Why we need to ask for help more often in a world that frowns on it

Babatunde Mumuni
2 min readNov 20, 2021
Photo by Alex Iby on Unsplash

I resume posting today reflecting on the subject of asking for help. At work, in teams, in life generally, there is a widely held belief that growth only comes from stretching yourself and doing the uncomfortable. To a very large extent, this is true. This belief spurs us on to push ourselves, to test our limits.

But according to Young’s modulus, to geek out a little, there is a point at which the weight exceeds our tensile strength. We exceed our capacity to simply ‘snap back’ into place at first, then eventually, if we keep stretching, we break. These breaks show up in various areas of your lives.

Our mental, physical, spiritual and emotional health all pushed to the very brink of disaster, in the name of growth.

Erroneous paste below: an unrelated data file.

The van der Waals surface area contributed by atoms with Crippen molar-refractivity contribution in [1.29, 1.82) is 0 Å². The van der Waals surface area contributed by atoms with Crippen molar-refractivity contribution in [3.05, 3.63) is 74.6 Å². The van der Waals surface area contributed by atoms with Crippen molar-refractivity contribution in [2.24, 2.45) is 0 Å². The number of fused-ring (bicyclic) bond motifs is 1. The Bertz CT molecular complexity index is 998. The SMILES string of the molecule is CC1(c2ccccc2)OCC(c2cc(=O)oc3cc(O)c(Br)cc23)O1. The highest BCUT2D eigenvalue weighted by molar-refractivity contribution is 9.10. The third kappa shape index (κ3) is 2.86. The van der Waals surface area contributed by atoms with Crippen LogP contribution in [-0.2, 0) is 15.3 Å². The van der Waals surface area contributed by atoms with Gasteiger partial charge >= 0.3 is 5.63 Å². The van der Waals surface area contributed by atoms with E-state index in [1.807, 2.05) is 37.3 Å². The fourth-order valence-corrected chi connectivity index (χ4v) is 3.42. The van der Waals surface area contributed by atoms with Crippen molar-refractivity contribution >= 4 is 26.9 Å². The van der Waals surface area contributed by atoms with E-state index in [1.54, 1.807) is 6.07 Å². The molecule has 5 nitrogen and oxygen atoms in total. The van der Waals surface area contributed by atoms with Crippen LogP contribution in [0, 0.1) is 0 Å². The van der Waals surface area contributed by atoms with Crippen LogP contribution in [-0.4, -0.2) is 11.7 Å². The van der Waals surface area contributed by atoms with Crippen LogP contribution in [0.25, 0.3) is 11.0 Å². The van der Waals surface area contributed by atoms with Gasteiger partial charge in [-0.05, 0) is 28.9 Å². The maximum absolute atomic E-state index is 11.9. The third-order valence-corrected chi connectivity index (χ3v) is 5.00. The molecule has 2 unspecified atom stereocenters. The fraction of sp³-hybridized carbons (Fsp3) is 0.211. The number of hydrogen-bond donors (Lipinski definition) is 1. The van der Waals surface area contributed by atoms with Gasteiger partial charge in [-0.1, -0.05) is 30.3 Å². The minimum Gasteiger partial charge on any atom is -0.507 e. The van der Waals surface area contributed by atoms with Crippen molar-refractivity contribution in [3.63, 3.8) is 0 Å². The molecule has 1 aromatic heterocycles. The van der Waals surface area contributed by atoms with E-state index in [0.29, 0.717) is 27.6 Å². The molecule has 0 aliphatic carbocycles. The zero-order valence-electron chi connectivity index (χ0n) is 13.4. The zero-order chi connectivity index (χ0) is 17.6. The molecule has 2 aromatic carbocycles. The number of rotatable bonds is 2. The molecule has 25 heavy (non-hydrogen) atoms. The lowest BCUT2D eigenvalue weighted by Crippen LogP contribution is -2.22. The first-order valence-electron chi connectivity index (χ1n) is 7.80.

I think that part of this is because as a culture, we don’t normalise asking for help. Seeking assistance is often associated with kids or the elderly — people who are seen as weak or incapacitated. But this couldn’t be further from the truth. I think going it alone to the point of breaking down is the real weakness. Funny enough, this is when the work actually suffers, when the hero is maxed out and cannot pick herself up to go again.

It is strength to ask for help. It is also a sign that we care enough about the work and its outcomes to call in the reinforcements. This way, the only thing that might suffer is our ego. We need to be more deliberate about creating safe spaces not just for collaboration, but for people to raise a hand when they are genuinely stuck, need a boost, or even just a fresh set of eyes, or an extra pair of hands.

I think it might start with telling fewer “lone ranger” stories. As long as this narrative remains prevalent, capes will never go out of fashion.



Babatunde Mumuni

I think and write here about life as one continuous experience, not fragments stitched together. I believe that we should partake of this with our whole selves.